Friday, June 26, 2015
This "new" article by Professor James G. Milles (SUNY-Buffalo) entitled Legal Education in Crisis, and Why Law Libraries Are Doomed argues that as the budget crisis facing most law schools worsens, law libraries will be the first casualty of war given that the ABA has already indicated a willingness to loosen accreditation standards when it comes to the resources allocated to them. Though this article was posted to SSRN back in 2013 (here) it just came through my news feed as newly published - now available at 106 Law Libr. J. 507 (2014) - so I figured I'd post it for those who are interested in the topic but haven't yet seen it. The "Yirka Question" mentioned in the abstract below is a reference to this article. Here's the full abstract from Professor Milles article:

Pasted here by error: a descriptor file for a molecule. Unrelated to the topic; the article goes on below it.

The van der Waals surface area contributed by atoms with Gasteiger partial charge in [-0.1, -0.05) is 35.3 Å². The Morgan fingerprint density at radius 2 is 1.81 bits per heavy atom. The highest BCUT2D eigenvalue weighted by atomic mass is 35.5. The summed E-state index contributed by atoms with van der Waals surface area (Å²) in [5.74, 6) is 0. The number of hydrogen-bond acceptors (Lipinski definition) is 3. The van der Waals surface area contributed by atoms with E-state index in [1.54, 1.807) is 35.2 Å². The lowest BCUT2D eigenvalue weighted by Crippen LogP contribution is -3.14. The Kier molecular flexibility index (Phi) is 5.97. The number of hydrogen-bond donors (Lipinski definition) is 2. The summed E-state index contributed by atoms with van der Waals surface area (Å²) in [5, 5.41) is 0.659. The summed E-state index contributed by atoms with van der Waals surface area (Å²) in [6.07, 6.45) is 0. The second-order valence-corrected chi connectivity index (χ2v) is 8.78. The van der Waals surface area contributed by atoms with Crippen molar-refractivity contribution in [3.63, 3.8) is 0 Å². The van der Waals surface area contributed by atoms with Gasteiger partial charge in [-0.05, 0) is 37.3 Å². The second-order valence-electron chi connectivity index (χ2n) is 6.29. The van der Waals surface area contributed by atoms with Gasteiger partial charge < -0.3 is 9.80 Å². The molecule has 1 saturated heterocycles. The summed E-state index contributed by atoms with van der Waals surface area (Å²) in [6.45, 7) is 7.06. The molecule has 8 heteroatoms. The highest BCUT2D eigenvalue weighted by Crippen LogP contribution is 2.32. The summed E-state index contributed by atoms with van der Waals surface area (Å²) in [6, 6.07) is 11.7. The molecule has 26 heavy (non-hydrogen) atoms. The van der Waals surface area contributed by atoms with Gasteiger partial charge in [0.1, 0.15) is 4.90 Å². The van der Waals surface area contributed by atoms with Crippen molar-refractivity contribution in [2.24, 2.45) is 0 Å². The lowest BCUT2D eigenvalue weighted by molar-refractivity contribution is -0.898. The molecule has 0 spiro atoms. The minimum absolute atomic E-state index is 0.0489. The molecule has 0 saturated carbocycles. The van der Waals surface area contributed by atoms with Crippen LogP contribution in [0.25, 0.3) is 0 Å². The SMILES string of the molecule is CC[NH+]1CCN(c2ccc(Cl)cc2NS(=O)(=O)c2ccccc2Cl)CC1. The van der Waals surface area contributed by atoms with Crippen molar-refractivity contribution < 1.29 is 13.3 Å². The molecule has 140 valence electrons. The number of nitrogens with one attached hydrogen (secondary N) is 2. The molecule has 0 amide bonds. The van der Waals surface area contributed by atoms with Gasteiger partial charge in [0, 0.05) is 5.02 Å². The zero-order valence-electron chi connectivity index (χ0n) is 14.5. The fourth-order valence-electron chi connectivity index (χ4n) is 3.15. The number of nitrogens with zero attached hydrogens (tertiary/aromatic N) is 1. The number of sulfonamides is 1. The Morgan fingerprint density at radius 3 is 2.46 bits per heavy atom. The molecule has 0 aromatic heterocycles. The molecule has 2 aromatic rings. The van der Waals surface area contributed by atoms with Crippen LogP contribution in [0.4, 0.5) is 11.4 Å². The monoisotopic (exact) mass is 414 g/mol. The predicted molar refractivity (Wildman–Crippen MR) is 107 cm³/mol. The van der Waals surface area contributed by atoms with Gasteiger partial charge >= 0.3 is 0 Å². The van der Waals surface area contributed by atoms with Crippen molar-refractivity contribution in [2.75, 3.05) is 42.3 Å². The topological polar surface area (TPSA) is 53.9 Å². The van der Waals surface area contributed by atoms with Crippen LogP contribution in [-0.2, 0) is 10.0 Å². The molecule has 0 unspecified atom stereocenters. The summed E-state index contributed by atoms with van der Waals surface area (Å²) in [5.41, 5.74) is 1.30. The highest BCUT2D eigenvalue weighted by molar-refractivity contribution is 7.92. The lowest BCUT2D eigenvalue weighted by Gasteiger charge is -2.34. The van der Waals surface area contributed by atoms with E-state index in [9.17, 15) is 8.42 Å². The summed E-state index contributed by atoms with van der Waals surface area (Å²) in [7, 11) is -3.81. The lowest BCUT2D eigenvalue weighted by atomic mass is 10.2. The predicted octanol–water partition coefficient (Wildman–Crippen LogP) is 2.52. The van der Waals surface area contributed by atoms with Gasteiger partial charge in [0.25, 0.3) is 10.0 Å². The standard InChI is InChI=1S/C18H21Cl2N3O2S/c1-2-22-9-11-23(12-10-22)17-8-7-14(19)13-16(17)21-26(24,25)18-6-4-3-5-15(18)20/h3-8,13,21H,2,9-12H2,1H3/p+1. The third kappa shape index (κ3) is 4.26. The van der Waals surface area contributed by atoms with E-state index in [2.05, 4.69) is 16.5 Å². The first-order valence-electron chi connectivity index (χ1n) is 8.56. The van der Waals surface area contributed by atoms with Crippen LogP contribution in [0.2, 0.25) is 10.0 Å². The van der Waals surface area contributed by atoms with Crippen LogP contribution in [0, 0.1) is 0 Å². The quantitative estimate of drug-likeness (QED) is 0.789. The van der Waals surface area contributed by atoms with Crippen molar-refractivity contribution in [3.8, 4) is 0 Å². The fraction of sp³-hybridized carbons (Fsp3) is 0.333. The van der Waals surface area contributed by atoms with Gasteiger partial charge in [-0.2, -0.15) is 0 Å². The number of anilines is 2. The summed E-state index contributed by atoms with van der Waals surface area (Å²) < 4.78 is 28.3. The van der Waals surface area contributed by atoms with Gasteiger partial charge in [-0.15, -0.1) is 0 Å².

The dual crises facing legal education - the economic crisis affecting both the job market and the pool of law school applicants, and the crisis of confidence in the ability of law schools and the ABA accreditation process to meet the needs of lawyers or society at large - have undermined the case for not only the autonomy, but the very existence, of law school libraries as we have known them. Legal education in the United States is about to undergo a long-term contraction, and law libraries will be among the first to go. A few law schools may abandon the traditional law library completely. Some law schools will see their libraries whittled away bit by bit as they attempt to answer “the Yirka Question” in the face of shrinking resources, reexamined priorities, and university centralization. What choices individual schools make will largely be driven by how they play the status game.